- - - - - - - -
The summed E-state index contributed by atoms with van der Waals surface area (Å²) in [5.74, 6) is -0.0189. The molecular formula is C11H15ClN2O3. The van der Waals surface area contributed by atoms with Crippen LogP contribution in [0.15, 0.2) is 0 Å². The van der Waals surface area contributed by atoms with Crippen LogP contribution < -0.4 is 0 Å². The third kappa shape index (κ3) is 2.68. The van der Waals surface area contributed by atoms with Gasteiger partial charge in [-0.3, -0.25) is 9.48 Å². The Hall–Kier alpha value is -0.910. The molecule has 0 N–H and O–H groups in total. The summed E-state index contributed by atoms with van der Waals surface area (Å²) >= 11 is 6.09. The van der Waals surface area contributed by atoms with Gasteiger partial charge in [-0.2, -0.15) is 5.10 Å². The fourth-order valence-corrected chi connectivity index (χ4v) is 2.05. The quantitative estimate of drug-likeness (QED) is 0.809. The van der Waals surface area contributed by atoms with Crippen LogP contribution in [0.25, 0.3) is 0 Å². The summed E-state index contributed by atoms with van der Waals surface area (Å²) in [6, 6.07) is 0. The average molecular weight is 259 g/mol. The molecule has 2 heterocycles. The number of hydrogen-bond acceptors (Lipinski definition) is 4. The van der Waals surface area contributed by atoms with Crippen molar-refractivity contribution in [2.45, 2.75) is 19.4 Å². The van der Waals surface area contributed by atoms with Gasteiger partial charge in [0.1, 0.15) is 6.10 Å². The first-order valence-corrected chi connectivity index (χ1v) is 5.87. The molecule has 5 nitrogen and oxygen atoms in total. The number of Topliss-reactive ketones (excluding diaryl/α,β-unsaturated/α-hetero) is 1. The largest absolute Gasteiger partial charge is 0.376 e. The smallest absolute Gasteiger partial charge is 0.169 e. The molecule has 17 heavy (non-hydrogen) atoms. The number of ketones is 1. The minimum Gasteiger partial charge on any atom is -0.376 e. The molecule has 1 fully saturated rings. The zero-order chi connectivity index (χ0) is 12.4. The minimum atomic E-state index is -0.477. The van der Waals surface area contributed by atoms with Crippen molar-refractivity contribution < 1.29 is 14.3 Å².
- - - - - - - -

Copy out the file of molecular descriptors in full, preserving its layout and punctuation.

The summed E-state index contributed by atoms with van der Waals surface area (Å²) in [5.74, 6) is -0.0189. The molecular formula is C11H15ClN2O3. The van der Waals surface area contributed by atoms with Crippen LogP contribution in [0.15, 0.2) is 0 Å². The van der Waals surface area contributed by atoms with Crippen LogP contribution < -0.4 is 0 Å². The third kappa shape index (κ3) is 2.68. The van der Waals surface area contributed by atoms with Gasteiger partial charge in [-0.3, -0.25) is 9.48 Å². The Hall–Kier alpha value is -0.910. The molecule has 0 N–H and O–H groups in total. The summed E-state index contributed by atoms with van der Waals surface area (Å²) >= 11 is 6.09. The van der Waals surface area contributed by atoms with Gasteiger partial charge in [-0.2, -0.15) is 5.10 Å². The fourth-order valence-corrected chi connectivity index (χ4v) is 2.05. The quantitative estimate of drug-likeness (QED) is 0.809. The van der Waals surface area contributed by atoms with Crippen LogP contribution in [0.25, 0.3) is 0 Å². The summed E-state index contributed by atoms with van der Waals surface area (Å²) in [6, 6.07) is 0. The average molecular weight is 259 g/mol. The molecule has 2 heterocycles. The number of hydrogen-bond acceptors (Lipinski definition) is 4. The van der Waals surface area contributed by atoms with Crippen molar-refractivity contribution in [2.45, 2.75) is 19.4 Å². The van der Waals surface area contributed by atoms with Gasteiger partial charge in [0.1, 0.15) is 6.10 Å². The first-order valence-corrected chi connectivity index (χ1v) is 5.87. The molecule has 5 nitrogen and oxygen atoms in total. The number of Topliss-reactive ketones (excluding diaryl/α,β-unsaturated/α-hetero) is 1. The largest absolute Gasteiger partial charge is 0.376 e. The smallest absolute Gasteiger partial charge is 0.169 e. The molecule has 17 heavy (non-hydrogen) atoms. The number of ketones is 1. The minimum Gasteiger partial charge on any atom is -0.376 e. The molecule has 1 fully saturated rings. The zero-order chi connectivity index (χ0) is 12.4. The minimum atomic E-state index is -0.477. The van der Waals surface area contributed by atoms with Crippen molar-refractivity contribution < 1.29 is 14.3 Å².